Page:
Friday, March 04, 2011

Do not let Islamophobes defeat 'The 99' everyday heroes

Name a positive Arab or Islamic character from a Hollywood film. Not easy, is it?

But don't worry, there is nothing wrong with your knowledge of popular culture. Those characters, for the most part, simply don't exist.

From Rudolph Valentino's The Sheik in the 1920s, through Peter O'Toole's Lawrence of Arabia in the 1960s, to Arnold Schwarzenegger's True Lies, Arabs have been portrayed by a rogue's gallery of cartoonish, blood-thirsty criminals and harem-dwelling belly dancers.

Those stereotypes quickly come to mind when an Osama bin Laden arrives on the scene. Post September 11, things have hardly improved, with Hollywood's Arab caricatures reaffirmed in television's 24 and the risible Sex and the City 2.

One person who has tried to stem this relentless tide of bad publicity is Dr Naif al Mutawa, the Kuwaiti creator of The 99, a comic book series whose 99 Islamic superheroes are named after the names of Allah.

Special Issue - Timelost

While The 99, which was recently commissioned to release a crossover series with DC Comics, received critical acclaim from Arab and international media alike, predictably there has been a backlash from conservative voices in the US.

An animated television series of The 99 was scheduled for mid-October but has been postponed until January. This planned exposure on American television screens has riled the religious right in the US - which, admittedly, is not so difficult to rile.

"Hide your face and grab the kids. Coming soon to a TV in your child's bedroom is a posse of righteous, Shariah-compliant Muslim superheroes," Andrea Peyser in the New York Post wrote. "These Islamic butt-kickers are ready to bring truth, justice and indoctrination to impressionable western minds."

Jaleel The Magestic

There were others. The conservative blog Patriot Post debated, somewhat hysterically, whether The 99's "old-fashioned values" would include honour killings and suicide bombings, while other forums accused DC comics of "Muslim pandering" and, laughably, "treachery".

The irony that they are the ones spewing religious hate seems lost on these angry voices.

The 99 are not the only other modern Islamic comic book heroes. Iman, the brainchild of the Dubai author Rima Khoreibi, is a teenage, cape and headscarf wearing Muslim girl who helps children deal with their problems. Khoreibi, whose 2005 book The Advetures of Iman dealt with racism and feminism among other issues, also cited the Quran as her inspiration.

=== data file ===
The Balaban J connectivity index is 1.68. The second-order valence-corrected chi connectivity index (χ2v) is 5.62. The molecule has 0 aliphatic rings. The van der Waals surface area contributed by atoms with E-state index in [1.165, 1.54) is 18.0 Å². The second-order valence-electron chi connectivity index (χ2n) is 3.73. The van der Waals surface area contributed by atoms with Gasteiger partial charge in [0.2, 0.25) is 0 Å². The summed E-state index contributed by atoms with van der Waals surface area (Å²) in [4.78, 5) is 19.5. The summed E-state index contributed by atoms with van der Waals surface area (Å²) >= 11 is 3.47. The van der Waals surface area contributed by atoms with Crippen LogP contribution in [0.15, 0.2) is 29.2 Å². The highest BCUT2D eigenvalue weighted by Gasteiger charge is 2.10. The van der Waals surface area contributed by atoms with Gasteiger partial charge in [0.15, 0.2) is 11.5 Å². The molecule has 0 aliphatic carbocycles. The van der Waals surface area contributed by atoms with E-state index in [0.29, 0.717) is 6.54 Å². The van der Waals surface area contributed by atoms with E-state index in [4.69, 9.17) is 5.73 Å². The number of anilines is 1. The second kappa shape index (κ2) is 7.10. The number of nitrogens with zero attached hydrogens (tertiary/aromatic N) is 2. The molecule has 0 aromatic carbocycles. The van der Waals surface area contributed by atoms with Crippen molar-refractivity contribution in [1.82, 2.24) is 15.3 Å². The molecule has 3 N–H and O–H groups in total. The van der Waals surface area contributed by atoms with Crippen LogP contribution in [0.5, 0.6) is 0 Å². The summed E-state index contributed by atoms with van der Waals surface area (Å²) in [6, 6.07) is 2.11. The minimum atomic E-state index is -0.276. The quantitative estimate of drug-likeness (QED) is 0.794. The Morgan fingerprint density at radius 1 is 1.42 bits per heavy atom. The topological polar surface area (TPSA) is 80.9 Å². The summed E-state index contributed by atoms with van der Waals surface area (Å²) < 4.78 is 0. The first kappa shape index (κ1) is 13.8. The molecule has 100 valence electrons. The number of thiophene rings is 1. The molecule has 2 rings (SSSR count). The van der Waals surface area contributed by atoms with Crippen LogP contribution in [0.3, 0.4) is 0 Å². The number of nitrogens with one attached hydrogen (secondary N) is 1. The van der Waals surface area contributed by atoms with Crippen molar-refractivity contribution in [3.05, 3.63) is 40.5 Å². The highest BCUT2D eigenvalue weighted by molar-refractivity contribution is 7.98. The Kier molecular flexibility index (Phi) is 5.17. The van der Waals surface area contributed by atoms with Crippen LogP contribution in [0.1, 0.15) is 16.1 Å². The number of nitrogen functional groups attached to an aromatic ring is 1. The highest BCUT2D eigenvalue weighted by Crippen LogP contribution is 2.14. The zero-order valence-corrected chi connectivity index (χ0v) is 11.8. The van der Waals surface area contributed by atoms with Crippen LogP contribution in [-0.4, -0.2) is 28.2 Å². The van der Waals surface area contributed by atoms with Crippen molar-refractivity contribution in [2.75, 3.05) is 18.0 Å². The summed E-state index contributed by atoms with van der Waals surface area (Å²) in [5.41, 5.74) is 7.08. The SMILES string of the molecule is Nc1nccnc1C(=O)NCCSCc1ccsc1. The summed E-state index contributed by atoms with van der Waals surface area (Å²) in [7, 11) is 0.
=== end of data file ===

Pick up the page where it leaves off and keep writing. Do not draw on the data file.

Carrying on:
Acclaim came from mainstream sources. Nicholas Kristof of The New York Times, a strong critic of honour killings and the abuse of women, lauded Khoreibi's creation and her role in showing a moderate face of Islam.

The truth is that every society requires its own heroes. In a memorable episode of The Simpsons, the hapless Homer is cast as the lead role in the film adaptation of the comic book hero Everyman. It satirically brought to light a craving for a new breed of caped crusader who the masses could identify with.

Hollywood has not been slow on the uptake. Scott Pilgrim vs The World, Kick-Ass and Defendor are just three movie adaptations of comic books starring, not so much superheroes, but wannabe heroes.

These do-it-yourself vigilantes are not faster than a speeding bullet, cannot swing from buildings and their uniforms are not made of iron. They are ordinary folk who have found themselves fighting the eternal battle of good versus evil (hero attire optional). They are you and me. They are, in essence, Everyman. Or, indeed, everyman.

They capture the zeitgeist perfectly. If America needs its new heroes with old fashioned virtues, why can't the Arab world have its own?

Even the most powerful man in the world, Barack Obama, is not safe from the powers of everyman. Whatever you may think of the Tea Party, their recent success in the US midterm elections has shown that the message of ordinary people taking back their country has struck a resonant chord with, well, the ordinary people.

Which brings us back to The 99. It is hoped that with their increasing influence, the conservative voices can see beyond their prejudices when it comes to positive Islamic role models.

Repositioning Islam through The 99 - The National

The 99 deserve their day in the sun, and indeed on the screens.

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